Travel Gears

January 29, 2009


They came back to see the difference they had made.  They came with cameras in the early 1960s that were still rare in the interior Borneo.  These barely 20 years old teachers made the difference and so were those jungle kids in the years to follow.  That rare cameras of the old days preserved photographs of people and places that are rare and valuable now.  Thanks to the big guy, Llyod Jones.  Tell me if you know those in the photographs.

January 27, 2009


If you work in a museum, you never know who will come and bring something old, including memories.  In the last few days of 2008 a big and tall man simply walked into my office and introduced himself as Lloyd Jones who hails from Thunder Bay, Ontario, Canada.  I stood there shaking his hands as if struck by lightning and went blank.

This guy brought his memories to my museum.  He and a group of Canadian volunteers came to teach in several newly built secondary schools all over Sarawak at the height of the undeclared war with neighboring Indonesia in 1963.  He taught until 1965 and came back to teach for a short period in Binatang, now Bintangor.

After an hour or so listening to Mr. Jones and looking at copies of old photographs, I sensed that he felt in love with Sarawak and its people.  Like my own Peace Corps teacher, this guy was once a fine teacher who loved the kids and really wanted the kids to succeed in their studies and lives.  Mr. Jones was so proud to tell me that some of his students went to universities around the world and some became lawyers, engineers and priest too.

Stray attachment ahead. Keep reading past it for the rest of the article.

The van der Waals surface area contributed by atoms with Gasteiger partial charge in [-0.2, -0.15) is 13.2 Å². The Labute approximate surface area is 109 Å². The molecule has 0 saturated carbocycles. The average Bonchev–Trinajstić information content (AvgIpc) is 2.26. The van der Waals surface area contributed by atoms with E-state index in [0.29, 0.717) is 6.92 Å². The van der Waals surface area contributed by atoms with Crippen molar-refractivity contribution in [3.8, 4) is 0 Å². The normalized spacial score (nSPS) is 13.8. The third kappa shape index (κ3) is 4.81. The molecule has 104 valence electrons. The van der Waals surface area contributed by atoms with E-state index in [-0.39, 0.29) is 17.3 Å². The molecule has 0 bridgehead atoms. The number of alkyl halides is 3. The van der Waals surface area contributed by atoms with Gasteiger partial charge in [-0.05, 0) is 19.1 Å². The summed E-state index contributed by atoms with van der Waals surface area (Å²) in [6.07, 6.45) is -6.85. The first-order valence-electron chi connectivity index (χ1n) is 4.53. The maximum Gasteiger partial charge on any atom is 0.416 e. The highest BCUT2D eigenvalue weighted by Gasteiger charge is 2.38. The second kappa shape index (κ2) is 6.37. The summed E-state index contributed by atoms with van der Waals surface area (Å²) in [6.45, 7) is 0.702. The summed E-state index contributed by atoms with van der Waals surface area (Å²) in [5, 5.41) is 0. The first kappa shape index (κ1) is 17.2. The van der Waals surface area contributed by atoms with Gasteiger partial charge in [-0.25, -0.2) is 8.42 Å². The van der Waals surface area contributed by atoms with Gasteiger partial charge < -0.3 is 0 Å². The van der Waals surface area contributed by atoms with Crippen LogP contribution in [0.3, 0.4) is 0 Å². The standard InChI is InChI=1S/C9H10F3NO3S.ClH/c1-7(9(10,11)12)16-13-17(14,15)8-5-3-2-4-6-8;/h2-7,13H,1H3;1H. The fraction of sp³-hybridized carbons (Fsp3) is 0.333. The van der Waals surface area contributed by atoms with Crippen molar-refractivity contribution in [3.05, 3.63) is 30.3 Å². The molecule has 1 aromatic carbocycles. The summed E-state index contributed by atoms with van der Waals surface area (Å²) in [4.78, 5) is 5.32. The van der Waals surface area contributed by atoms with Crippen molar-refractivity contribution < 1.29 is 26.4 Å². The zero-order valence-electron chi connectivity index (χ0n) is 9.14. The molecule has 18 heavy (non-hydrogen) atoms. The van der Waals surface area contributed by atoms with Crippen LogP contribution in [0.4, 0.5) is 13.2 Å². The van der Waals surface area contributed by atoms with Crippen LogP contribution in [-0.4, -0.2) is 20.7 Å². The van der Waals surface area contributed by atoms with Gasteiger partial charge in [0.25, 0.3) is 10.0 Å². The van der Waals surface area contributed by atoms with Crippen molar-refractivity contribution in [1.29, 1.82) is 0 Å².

January 18, 2009


He came back again.  Prof. Dr. Richard Schtaz, from Whitworth University, Washington State, USA came back to Sarawak.  This time for about two weeks.  He was a Peace Corp volunteer who taught the first batch of Lawas Secondary School, at the Sabah end of Sarawak from 1966 to 1968.  He came back to present his study of rural development and economics base on the case study of his former students at the Faculty of Social Sciences, University of Malaysia Sarawak on the 15th January.  From his study he lauded the Malaysian Goverment for spending huge sum of money to build secondary schools in all the provinces in the early years of independence.
The picture above Prof. Dr. Schtaz, obviously in the centre, are seen with one of his male students of the old school and on the right are the two deans of the faculty.